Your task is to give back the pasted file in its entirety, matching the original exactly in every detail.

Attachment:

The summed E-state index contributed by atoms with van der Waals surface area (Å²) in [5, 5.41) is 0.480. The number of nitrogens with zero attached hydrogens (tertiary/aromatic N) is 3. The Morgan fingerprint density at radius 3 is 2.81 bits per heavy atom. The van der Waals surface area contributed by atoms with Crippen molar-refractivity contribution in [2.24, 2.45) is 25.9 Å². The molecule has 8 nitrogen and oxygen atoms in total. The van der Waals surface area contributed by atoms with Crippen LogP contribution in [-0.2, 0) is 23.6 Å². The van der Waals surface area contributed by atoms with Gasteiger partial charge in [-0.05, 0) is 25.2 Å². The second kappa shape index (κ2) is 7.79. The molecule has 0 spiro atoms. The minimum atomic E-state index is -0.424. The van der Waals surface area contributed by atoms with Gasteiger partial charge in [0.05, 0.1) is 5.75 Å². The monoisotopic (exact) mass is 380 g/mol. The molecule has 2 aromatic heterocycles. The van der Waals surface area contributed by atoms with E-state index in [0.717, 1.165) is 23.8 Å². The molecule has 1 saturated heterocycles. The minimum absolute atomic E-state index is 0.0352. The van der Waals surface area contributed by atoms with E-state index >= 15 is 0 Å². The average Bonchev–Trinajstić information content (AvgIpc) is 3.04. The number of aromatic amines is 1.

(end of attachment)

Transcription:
The summed E-state index contributed by atoms with van der Waals surface area (Å²) in [5, 5.41) is 0.480. The number of nitrogens with zero attached hydrogens (tertiary/aromatic N) is 3. The Morgan fingerprint density at radius 3 is 2.81 bits per heavy atom. The van der Waals surface area contributed by atoms with Crippen molar-refractivity contribution in [2.24, 2.45) is 25.9 Å². The molecule has 8 nitrogen and oxygen atoms in total. The van der Waals surface area contributed by atoms with Crippen LogP contribution in [-0.2, 0) is 23.6 Å². The van der Waals surface area contributed by atoms with Gasteiger partial charge in [-0.05, 0) is 25.2 Å². The second kappa shape index (κ2) is 7.79. The molecule has 0 spiro atoms. The minimum atomic E-state index is -0.424. The van der Waals surface area contributed by atoms with Gasteiger partial charge in [0.05, 0.1) is 5.75 Å². The monoisotopic (exact) mass is 380 g/mol. The molecule has 2 aromatic heterocycles. The van der Waals surface area contributed by atoms with E-state index in [0.717, 1.165) is 23.8 Å². The molecule has 1 saturated heterocycles. The minimum absolute atomic E-state index is 0.0352. The van der Waals surface area contributed by atoms with E-state index >= 15 is 0 Å². The average Bonchev–Trinajstić information content (AvgIpc) is 3.04. The number of aromatic amines is 1.